The Eagles are 29th-best in the NFL on third down at just 34 percent. But they’re one of only three teams that’s at 100 percent on fourth down.

“It's kind of a crazy deal when you're not great on third down, but you can be 5 for 5 on fourth down and convert them,” Pederson said. “It's a weird deal. But credit to the guys for the execution.

“I'm going to continue to look at it. I don't ever want to be in a position that I'm going to jeopardize the team at the time (by being too aggressive). Looking at the five fourth-down decisions this year, I don’t think they put us in any harm at that time.”

Wentz is 3 for 3 for 21 yards on fourth down, with the four-yard completion to Ertz, a seven-yard first down to Jordan Matthews in the Bears game and a nine-yard to Dorial Green-Beckham, also in the win in Chicago.

He also rushed six yards for a first down on a 4th-and-2 Sunday in the win over the Vikings. The Eagles’ other fourth-down conversion this year was Ryan Mathews’ one-yard TD on a 4th-and-goal against Chicago.

Pederson said as an assistant coach under Andy Reid, he always found himself asking himself whether he would be conservative or aggressive in crucial situations.

We’re all learning the answer now.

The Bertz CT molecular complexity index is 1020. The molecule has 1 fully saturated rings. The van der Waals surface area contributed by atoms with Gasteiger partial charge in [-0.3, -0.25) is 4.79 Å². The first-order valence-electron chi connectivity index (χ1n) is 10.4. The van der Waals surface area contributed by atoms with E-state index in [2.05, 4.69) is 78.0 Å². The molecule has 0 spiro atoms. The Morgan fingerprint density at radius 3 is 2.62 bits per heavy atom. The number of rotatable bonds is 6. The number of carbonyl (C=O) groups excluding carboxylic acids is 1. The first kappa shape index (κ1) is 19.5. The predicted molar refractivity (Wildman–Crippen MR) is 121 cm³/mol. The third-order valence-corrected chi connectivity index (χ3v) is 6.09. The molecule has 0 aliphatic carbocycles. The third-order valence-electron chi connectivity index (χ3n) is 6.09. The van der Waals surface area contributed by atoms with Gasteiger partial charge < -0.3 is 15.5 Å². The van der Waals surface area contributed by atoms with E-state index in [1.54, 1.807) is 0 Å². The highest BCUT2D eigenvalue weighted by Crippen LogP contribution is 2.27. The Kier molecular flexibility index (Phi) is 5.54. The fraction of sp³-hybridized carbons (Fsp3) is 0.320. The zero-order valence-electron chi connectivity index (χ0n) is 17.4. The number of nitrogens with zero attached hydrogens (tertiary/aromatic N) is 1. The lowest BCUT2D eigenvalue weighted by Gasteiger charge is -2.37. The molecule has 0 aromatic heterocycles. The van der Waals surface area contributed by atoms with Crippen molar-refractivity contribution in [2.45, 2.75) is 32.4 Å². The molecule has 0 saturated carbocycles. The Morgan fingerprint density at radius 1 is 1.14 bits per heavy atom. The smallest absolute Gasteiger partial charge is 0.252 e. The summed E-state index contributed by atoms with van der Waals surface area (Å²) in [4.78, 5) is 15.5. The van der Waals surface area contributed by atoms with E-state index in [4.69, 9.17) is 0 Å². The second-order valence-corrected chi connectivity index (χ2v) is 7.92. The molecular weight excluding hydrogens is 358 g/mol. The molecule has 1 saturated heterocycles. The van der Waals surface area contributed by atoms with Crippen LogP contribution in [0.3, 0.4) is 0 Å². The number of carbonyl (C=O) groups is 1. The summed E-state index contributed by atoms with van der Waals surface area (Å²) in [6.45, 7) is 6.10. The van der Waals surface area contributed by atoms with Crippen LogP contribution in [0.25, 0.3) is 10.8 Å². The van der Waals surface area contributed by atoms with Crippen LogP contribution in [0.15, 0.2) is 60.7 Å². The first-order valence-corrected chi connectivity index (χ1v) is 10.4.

“Yeah, you definitely put yourself in those situations, as a coordinator and a position coach,” he said. “Putting yourself in those spots, it's a lot easier when you're not making the decision obviously to go, ‘Oh, yeah, I would have not gone for it there or not gone for it there.’

“Now, being in this position, it's my tail on the line if we don't convert.”

6 months later, Cubs' Kyle Schwarber returns for World Series Game 1

6 months later, Cubs' Kyle Schwarber returns for World Series Game 1

CLEVELAND — Chicago Cubs slugger Kyle Schwarber's rehab finished just in time for the World Series.

Schwarber will bat fifth and be the designated hitter for the National League champions in Game 1 on Tuesday night against Cleveland's Corey Kluber. Schwarber hasn't played in the majors since tearing ligaments in his left knee on April 7 in a collision with teammate Dexter Fowler.

Dallas Cowboys orthopedic surgeon Dr. Daniel Cooper operated 12 days later to repair torn anterior cruciate and lateral collateral ligaments. He was expected to miss the rest of the season but was cleared to return on Oct. 17.

Schwarber played a pair of games in the Arizona Fall League, going 1 for 6 with a double and two walks, and flew to Cleveland on Monday.